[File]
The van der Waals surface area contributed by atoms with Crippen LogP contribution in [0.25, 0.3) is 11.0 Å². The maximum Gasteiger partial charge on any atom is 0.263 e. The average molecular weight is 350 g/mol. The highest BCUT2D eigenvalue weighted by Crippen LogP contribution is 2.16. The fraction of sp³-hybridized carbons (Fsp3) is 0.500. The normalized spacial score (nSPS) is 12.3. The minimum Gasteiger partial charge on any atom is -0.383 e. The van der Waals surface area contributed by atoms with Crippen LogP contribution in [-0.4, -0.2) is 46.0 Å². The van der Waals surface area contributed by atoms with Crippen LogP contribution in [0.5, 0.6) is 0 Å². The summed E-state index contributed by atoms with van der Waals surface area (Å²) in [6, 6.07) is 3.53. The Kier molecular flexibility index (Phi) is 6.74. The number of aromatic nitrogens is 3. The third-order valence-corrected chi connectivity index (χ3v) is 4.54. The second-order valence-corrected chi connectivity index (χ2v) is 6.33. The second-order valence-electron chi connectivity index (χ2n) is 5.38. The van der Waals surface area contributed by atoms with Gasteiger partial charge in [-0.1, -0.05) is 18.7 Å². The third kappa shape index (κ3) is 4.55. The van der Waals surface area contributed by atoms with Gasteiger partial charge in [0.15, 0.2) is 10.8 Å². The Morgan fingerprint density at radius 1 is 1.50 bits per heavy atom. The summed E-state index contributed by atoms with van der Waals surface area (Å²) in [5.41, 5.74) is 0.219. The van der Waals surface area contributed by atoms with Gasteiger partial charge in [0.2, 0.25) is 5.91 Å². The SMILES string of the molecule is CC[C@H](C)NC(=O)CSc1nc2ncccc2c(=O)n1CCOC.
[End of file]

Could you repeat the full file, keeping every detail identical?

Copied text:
The van der Waals surface area contributed by atoms with Crippen LogP contribution in [0.25, 0.3) is 11.0 Å². The maximum Gasteiger partial charge on any atom is 0.263 e. The average molecular weight is 350 g/mol. The highest BCUT2D eigenvalue weighted by Crippen LogP contribution is 2.16. The fraction of sp³-hybridized carbons (Fsp3) is 0.500. The normalized spacial score (nSPS) is 12.3. The minimum Gasteiger partial charge on any atom is -0.383 e. The van der Waals surface area contributed by atoms with Crippen LogP contribution in [-0.4, -0.2) is 46.0 Å². The van der Waals surface area contributed by atoms with Crippen LogP contribution in [0.5, 0.6) is 0 Å². The summed E-state index contributed by atoms with van der Waals surface area (Å²) in [6, 6.07) is 3.53. The Kier molecular flexibility index (Phi) is 6.74. The number of aromatic nitrogens is 3. The third-order valence-corrected chi connectivity index (χ3v) is 4.54. The second-order valence-corrected chi connectivity index (χ2v) is 6.33. The second-order valence-electron chi connectivity index (χ2n) is 5.38. The van der Waals surface area contributed by atoms with Gasteiger partial charge in [-0.1, -0.05) is 18.7 Å². The third kappa shape index (κ3) is 4.55. The van der Waals surface area contributed by atoms with Gasteiger partial charge in [0.15, 0.2) is 10.8 Å². The Morgan fingerprint density at radius 1 is 1.50 bits per heavy atom. The summed E-state index contributed by atoms with van der Waals surface area (Å²) in [5.41, 5.74) is 0.219. The van der Waals surface area contributed by atoms with Gasteiger partial charge in [0.2, 0.25) is 5.91 Å². The SMILES string of the molecule is CC[C@H](C)NC(=O)CSc1nc2ncccc2c(=O)n1CCOC.